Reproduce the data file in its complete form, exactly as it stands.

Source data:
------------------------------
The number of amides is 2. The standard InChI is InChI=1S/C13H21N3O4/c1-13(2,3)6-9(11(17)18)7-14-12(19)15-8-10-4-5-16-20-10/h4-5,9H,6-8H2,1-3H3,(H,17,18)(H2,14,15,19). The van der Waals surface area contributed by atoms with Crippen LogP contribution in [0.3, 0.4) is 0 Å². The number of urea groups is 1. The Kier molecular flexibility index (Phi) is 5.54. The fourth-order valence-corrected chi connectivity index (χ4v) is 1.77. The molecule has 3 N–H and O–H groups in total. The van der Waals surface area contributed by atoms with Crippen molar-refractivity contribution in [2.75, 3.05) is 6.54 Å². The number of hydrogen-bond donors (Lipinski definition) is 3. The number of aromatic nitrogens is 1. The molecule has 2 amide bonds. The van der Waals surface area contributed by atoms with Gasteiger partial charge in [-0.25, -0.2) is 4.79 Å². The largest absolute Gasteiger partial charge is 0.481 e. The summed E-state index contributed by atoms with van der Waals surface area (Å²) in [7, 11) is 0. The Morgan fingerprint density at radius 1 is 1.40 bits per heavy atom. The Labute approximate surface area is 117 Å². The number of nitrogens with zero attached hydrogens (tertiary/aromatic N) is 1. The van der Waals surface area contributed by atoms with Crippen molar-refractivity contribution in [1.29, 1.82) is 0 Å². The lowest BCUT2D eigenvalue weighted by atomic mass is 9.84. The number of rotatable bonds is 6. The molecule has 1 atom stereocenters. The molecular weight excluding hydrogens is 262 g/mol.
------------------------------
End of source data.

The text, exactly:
The number of amides is 2. The standard InChI is InChI=1S/C13H21N3O4/c1-13(2,3)6-9(11(17)18)7-14-12(19)15-8-10-4-5-16-20-10/h4-5,9H,6-8H2,1-3H3,(H,17,18)(H2,14,15,19). The van der Waals surface area contributed by atoms with Crippen LogP contribution in [0.3, 0.4) is 0 Å². The number of urea groups is 1. The Kier molecular flexibility index (Phi) is 5.54. The fourth-order valence-corrected chi connectivity index (χ4v) is 1.77. The molecule has 3 N–H and O–H groups in total. The van der Waals surface area contributed by atoms with Crippen molar-refractivity contribution in [2.75, 3.05) is 6.54 Å². The number of hydrogen-bond donors (Lipinski definition) is 3. The number of aromatic nitrogens is 1. The molecule has 2 amide bonds. The van der Waals surface area contributed by atoms with Gasteiger partial charge in [-0.25, -0.2) is 4.79 Å². The largest absolute Gasteiger partial charge is 0.481 e. The summed E-state index contributed by atoms with van der Waals surface area (Å²) in [7, 11) is 0. The Morgan fingerprint density at radius 1 is 1.40 bits per heavy atom. The Labute approximate surface area is 117 Å². The number of nitrogens with zero attached hydrogens (tertiary/aromatic N) is 1. The van der Waals surface area contributed by atoms with Crippen molar-refractivity contribution in [1.29, 1.82) is 0 Å². The lowest BCUT2D eigenvalue weighted by atomic mass is 9.84. The number of rotatable bonds is 6. The molecule has 1 atom stereocenters. The molecular weight excluding hydrogens is 262 g/mol.